Urban Labor Markets: Immigrants vs. African Americans

By Frank Morris, Sr. on December 1, 1996

A review of Still the Promised City?, by Roger Waldinger (Cambridge: Harvard University Press, 1996)

pp. 18-19 in Immigration Review no. 27, Fall/Winter, 1996-97

Still the Promised City? is a hard-hitting, well-researched work that challenges and scrutinizes many of the accepted theories and assumptions about urban job and labor markets. Using New York City as a case study, Waldinger provides important insight into how urban public and private labor markets have absorbed the large increase in immigrant workers over the last generation, and the impact of this increase on African Americans.

The greatest contribution of this book is the documentation, through rigorous historical analysis, of how most immigrant groups have succeeded economically: by finding particular occupational niches, from which they can then consolidate their economic gains. One of the most common ways in which immigrant groups have sought to preserve economic gains is by reserving access to their occupational niche to only members of their ethnic group. The book documents the fact that conflict often is inherent either in establishing occupational niches, if other ethnic groups are competing for the same niches (often in public sector employment or competitive private sector fields, such as construction or the garment industry), or in protecting an established niche from access by other ethnic groups seeking a foothold.

Still the Promised City? is a must read for anyone interested in African American urban employment and the potential for ethnic conflicts resulting from employment-related issues. Waldinger examines whether high Black urban unemployment is more a result of declining industrial and manufacturing jobs, or of intense low-wage immigrant competition and racial discrimination. He also examines whether the often-blamed weakness of African American educational and training capabilities could account for their seeming inability to adjust to the changing local economy as efficiently as recent immigrant groups. He finds that the assumption that African American workers suffer disproportionately higher urban unemployment than immigrants because of less education or skills simply is not true. African Americans should have a competitive advantage over most immigrants because of Blacks' generally higher educational attainment and better English skills.

To his credit, Waldinger recognizes that, to understand why African Americans are concentrated in public sector work, one must thoroughly examine the extensive racism and barriers to their participation in both the private and public sectors going back over many generations. However, he does not emphasize adequately that the African American niche in certain New York City government jobs developed as large numbers of European immigrants abandoned these positions when better opportunities became available in the private sector.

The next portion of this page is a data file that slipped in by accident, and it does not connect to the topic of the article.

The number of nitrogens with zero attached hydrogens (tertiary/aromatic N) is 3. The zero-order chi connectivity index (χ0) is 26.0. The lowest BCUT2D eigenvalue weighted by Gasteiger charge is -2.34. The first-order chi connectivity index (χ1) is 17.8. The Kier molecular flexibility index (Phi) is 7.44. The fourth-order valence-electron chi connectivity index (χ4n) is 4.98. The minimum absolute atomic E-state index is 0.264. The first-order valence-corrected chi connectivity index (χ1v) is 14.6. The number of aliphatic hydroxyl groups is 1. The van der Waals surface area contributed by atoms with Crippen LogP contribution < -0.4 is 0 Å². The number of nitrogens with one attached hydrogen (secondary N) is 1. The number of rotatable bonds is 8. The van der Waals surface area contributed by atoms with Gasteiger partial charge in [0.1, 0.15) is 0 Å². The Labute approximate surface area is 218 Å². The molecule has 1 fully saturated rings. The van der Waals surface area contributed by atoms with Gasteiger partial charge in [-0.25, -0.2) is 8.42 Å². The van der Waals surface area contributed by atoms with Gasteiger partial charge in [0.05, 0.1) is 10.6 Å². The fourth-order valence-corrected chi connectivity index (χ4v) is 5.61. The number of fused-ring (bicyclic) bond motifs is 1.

Waldinger correctly points out that racial barriers continue to this day in both public sector niches, such as the New York City Fire Department, and private sector niches, such as the construction industry. He finds that the collective experience of past and present denial to African Americans of access to the most lucrative restaurant industry jobs, such as waiter and bartender positions, helps explain the low participation rate of Blacks in this industry.

Waldinger's use of New York City as a case study limits the broader applicability of some of his conclusions. For example, he takes great pains to point out the fact that African Americans never were able to establish niches in New York City¹s manufacturing sector because it was controlled largely by white immigrant groups. Thus, the decline of the manufacturing industry over the last generation did not affect African Americans in New York as greatly as it did in other parts of the country, especially in the Midwest and north central states, where Blacks held a much larger share of manufacturing jobs.

In comparing the experiences of African Americans and immigrants in New York City, Waldinger notes that many immigrants enter the United States with a labor market advantage over African Americans because they can benefit immediately from the already-established immigrant occupational niches. Furthermore, many immigrants arrive with the knowledge that they can depend on the established immigrant community as clientele for a successful small business operation. The absence of successful African American small business owners as role models is an additional barrier to Blacks¹ entry into private sector economic niches.

The greatest weakness of Still the Promised City? is that Waldinger does not fully understand the cumulative effects of the generations of racial discrimination experienced by African Americans, especially when compared to the immigrant experience. He assumes that employers do not differentiate in hiring, purchasing or contracting decisions between African Americans and immigrants of color. However, he quotes individuals who attribute positive stereotypes to black West Indians while attributing negative ones to African Americans. This would seem to indicate that employers may prefer immigrants of whatever color to African Americans. If this is the case, African Americans will continue to be denied entry into certain occupations while immigrants are hired, just as, according to Waldinger, they were denied entry into the skilled trades in New York over the last century because European immigrants were preferred.

Dr. Morris is a professor at the University of Texas at Dallas and a Board member of the Center for Immigration Studies.